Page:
"Entrepreneurship is a fundamental element for innovation dynamics, employment generation as well as productivity generation and economic growth (van Praag & Versloot, 2007). However, women are less likely to start a business (Parker, 2009). Albeit this trend has been slowly changing in recent years (GEM, 2021), female founders seem to be losing out, particularly in the high-growth venture. Brazil, Chile, Colombia, and Mexico have some of the most dynamic entrepreneurial activities in the world. However, particularly in Brazil and Chile, the rate of early-stage entrepreneurship is significantly lower for females than for males (GEM, 2021). The fact that the gap in entrepreneurship is visible not only in general but especially among ambitious and high-growth start-ups is worrisome. This report presents a diagnosis of the gender finance gap for start-ups that applied to accelerators, that is, start-ups that operate mostly in the technology sector and have high-growth ambitions. The finding of this report matters to female founders trying to grow their venture, investors who might miss out on more efficient investment opportunities by overlooking female-led ventures, and policy makers who steer macroeconomic policy decisions."
"Nos últimos anos, poucas pesquisas têm focado em investimentos de impacto na América Latina apesar de comunidades crescentes e ativas de investidores de impacto estarem presentes em muitos dos países da região. Este relatório representa um passo em direção ao preenchimento desta lacuna de conhecimento, oferecendo um panorama do setor de investimentos de impacto na América Latina. A primeira parte do relatório traz uma análise regional de tendências gerais de captação de fundos, operações e saídas, com enfoque especial no desenvolvimento de potenciais empreendimentos, assistência técnica, mensuração de impacto, talentos e gênero. Após esse resumo, encontram-se análises aprofundadas sobre investimentos de impacto em três mercados-chave nos quais essa indústria se encontra mais desenvolvida: Brasil, Colômbia e México."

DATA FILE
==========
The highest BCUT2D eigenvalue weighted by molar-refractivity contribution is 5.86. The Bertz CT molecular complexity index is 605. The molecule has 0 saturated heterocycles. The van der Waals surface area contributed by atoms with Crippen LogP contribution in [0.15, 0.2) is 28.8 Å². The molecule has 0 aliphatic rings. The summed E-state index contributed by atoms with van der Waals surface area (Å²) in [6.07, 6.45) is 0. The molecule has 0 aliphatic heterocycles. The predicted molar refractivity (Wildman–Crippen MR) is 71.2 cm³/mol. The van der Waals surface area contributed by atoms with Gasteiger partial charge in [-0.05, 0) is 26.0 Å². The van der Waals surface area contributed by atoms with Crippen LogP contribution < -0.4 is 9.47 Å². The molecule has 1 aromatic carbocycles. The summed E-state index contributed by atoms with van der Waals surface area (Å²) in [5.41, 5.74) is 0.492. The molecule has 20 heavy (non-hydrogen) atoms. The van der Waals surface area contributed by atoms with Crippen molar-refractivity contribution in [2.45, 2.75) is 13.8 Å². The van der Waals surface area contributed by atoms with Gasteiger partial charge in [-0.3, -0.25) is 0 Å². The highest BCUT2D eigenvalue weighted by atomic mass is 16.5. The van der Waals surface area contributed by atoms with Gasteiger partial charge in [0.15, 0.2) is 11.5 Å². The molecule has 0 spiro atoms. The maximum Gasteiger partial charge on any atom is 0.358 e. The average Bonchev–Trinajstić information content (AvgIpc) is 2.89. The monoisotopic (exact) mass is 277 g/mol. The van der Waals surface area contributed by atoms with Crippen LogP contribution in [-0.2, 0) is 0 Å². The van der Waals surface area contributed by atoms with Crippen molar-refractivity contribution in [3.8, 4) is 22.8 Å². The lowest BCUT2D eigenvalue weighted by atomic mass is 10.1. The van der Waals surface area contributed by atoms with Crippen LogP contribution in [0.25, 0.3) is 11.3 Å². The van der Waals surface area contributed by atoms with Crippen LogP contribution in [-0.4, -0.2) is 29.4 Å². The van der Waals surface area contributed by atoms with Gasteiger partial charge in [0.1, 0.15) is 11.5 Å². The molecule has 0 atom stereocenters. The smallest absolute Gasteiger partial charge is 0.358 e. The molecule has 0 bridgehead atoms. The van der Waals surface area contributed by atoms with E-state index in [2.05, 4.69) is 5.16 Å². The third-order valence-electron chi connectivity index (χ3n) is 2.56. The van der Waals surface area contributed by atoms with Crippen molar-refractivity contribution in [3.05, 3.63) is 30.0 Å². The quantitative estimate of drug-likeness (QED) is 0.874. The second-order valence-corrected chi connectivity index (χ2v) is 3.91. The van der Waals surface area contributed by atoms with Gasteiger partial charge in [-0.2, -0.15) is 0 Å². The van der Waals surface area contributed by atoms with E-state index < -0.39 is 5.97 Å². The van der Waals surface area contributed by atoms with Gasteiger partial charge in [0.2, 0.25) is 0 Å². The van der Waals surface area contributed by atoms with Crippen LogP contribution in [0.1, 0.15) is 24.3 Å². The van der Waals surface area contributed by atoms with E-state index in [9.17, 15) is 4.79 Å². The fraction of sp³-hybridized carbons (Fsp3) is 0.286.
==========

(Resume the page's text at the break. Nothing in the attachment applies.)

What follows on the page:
"This report was published as part of an interest in expanding knowledge and contribution to create a more enabling environment for inclusive business. The intentions of this are: firstly, to illustrate how the consideration of BoP communities exclusively through their income levels is limiting and can be misleading for practitioners; and secondly, to develop a series of recommendations to governments and public institutions on how to create an enabling environment for inclusive business models."
"Small and medium enterprises (SMEs) are thought to be important drivers of growth in developing economies, but entrepreneurs in these countries face many barriers, including poor access to training, finance, and business networks. In Colombia, Fundación Bavaria's "Destapa Futuro" (Open the Future) program identifies promising enterprises and provides them with a suite of financial, technical, business, and training resources. Researchers found that the trainings did not affect key business outcomes, such as sales and profits, but helped entrepreneurs to expand their business networks."
"We design a randomized controlled trial to evaluate the adoption of credit scoring with a bank that uses soft information in small businesses lending. We find that credit scores improve the productivity of credit committees, reduce managerial involvement in the loan approval process, and increase the profitability of lending.
Credit committee members' effort and output also increase when they anticipate the score becoming available, indicating that scores improve incentives to use existing information. Our results imply that credit scores improve the efficiency and decentralize decision-making in loan production, which has implications for the optimal organization of banks."
"A study from Zeppelin University and Siemens Stiftung provides for the first time data that evaluates the ability of social enterprises to satisfy the basic needs of poor populations. Focusing on Colombia, Mexico, Kenya and South Africa, the dynamics in the public, private, and third sectors were examined, and to what extent these influence the activities of social enterprises. The study includes concrete recommendations on how to increase the contribution of social enterprises to poverty alleviation."